Urban Planning Professor Evelyn Blumenberg spoke to USA Today about the disproportionate impact of COVID-19 on low-income households and workers. While transit ridership has dropped across the country since the beginning of the coronavirus outbreak, millions of Americans must continue riding public buses and trains to commute to work, go to the grocery store or visit the doctor. Experts say most of the people who have stopped riding public transit are white-collar workers who can work from home and who tend to be white; those who still rely on public transit, possibly putting themselves and those they encounter at risk, include many of the country’s poorest workers. “As always, higher-income households have more choices,” said Blumenberg, director of the Lewis Center for Regional Policy Studies. “For low-income workers who have to take transit, they’re in a confined place, in close proximity to other people. Their problems are compounded. They have no other option.”
Associate Professor of Urban Planning Michael Manville spoke to the San Diego Union-Tribune about the threat that the COVID-19 pandemic poses to plans to expand public transit in San Diego. A tax proposal for ElevateSD, a $24-billion plan to expand public transit and build a new commuter rail system, may be postponed as ridership plummets and fare revenue dwindles due to the pandemic. The government planning agency has announced that it will wait until the pandemic subsides to release a blueprint for the plans. Widespread unemployment, economic upheaval due to the pandemic and new fears about riding public transit may be obstacles to securing the two-thirds voter approval required for such a tax increase. “If you were an opponent of public transit finance, could you pounce on COVID as a new talking point to try to derail a ballot initiative?” Manville asked. “I wouldn’t be surprised if someone takes a shot at that.”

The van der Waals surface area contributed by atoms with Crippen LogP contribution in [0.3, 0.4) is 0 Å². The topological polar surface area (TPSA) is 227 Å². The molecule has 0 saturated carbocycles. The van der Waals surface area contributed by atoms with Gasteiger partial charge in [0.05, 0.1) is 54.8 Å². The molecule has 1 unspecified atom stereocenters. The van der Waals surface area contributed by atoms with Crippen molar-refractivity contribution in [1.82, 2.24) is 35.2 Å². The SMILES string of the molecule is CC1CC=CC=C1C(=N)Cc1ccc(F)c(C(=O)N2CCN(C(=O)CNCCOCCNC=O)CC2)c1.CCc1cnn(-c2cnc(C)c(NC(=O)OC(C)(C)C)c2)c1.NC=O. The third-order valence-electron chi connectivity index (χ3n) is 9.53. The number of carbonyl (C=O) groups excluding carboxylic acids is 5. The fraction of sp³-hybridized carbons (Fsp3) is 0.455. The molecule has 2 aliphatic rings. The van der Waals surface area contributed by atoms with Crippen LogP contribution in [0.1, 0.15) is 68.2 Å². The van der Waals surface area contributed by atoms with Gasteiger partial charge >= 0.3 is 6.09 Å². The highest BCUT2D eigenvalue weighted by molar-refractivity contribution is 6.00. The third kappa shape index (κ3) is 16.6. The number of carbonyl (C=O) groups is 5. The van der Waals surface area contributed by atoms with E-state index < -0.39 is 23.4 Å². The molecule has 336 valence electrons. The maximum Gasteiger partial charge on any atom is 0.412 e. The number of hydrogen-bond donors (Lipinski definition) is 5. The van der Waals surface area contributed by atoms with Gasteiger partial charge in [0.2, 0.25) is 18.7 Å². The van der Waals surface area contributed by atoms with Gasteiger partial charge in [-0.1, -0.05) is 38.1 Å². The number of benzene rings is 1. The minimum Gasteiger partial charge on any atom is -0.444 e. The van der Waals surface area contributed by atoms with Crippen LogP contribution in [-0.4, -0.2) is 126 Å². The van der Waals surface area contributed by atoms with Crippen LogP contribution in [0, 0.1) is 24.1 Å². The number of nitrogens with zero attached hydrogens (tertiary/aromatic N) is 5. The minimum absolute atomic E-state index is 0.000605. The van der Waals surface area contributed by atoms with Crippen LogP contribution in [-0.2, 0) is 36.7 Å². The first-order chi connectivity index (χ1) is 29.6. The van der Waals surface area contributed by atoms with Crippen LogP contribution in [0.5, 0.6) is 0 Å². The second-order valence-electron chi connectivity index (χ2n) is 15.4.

Experts from the Institute of Transportation Studies (ITS) at UCLA Luskin are weighing in on the financial burden that the COVID-19 health crisis is placing on public transit agencies. “The virtues of public transit are precisely at odds with coping with the pandemic. … We now have essentially a mandate to not move, to not have a lot of people together anywhere,” ITS Director Brian Taylor told the Hill. The article also quoted Emeritus Professor Martin Wachs, who leads research into transportation finance at ITS. Both ridership and sales tax revenues are down, Wachs said, but transit is “a public service that we must keep operating during the crisis because people who have no option other than transit need to shop for food and get to doctors’ offices and hospitals.” On Curbed LA, ITS Deputy Director Juan Matute said Los Angeles’ Metro system may be forced to cut service dramatically or delay work on key projects. He also noted that, once the health crisis has lifted, “if there’s a severe recession, people who are out of work but still need to get around will become reliant on Metro.”